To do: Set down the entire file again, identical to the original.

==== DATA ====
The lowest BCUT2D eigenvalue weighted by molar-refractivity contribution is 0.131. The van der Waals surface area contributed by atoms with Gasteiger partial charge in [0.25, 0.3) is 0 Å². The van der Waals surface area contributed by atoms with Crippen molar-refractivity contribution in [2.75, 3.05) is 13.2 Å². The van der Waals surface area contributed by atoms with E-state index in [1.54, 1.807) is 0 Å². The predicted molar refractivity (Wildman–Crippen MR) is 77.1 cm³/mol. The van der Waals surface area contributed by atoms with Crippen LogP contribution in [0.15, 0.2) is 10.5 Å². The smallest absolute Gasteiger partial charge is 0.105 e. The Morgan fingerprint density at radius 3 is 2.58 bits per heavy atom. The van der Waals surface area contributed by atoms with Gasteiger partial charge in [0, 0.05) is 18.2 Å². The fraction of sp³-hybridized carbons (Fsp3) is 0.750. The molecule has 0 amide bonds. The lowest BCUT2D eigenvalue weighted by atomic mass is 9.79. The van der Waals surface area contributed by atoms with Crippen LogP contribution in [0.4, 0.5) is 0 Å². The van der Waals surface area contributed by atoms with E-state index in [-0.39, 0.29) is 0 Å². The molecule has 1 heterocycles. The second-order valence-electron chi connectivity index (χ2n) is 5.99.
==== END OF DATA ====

The lowest BCUT2D eigenvalue weighted by molar-refractivity contribution is 0.131. The van der Waals surface area contributed by atoms with Gasteiger partial charge in [0.25, 0.3) is 0 Å². The van der Waals surface area contributed by atoms with Crippen molar-refractivity contribution in [2.75, 3.05) is 13.2 Å². The van der Waals surface area contributed by atoms with E-state index in [1.54, 1.807) is 0 Å². The predicted molar refractivity (Wildman–Crippen MR) is 77.1 cm³/mol. The van der Waals surface area contributed by atoms with Crippen LogP contribution in [0.15, 0.2) is 10.5 Å². The smallest absolute Gasteiger partial charge is 0.105 e. The Morgan fingerprint density at radius 3 is 2.58 bits per heavy atom. The van der Waals surface area contributed by atoms with Gasteiger partial charge in [0, 0.05) is 18.2 Å². The fraction of sp³-hybridized carbons (Fsp3) is 0.750. The molecule has 0 amide bonds. The lowest BCUT2D eigenvalue weighted by atomic mass is 9.79. The van der Waals surface area contributed by atoms with Crippen LogP contribution in [0.4, 0.5) is 0 Å². The van der Waals surface area contributed by atoms with E-state index in [-0.39, 0.29) is 0 Å². The molecule has 1 heterocycles. The second-order valence-electron chi connectivity index (χ2n) is 5.99.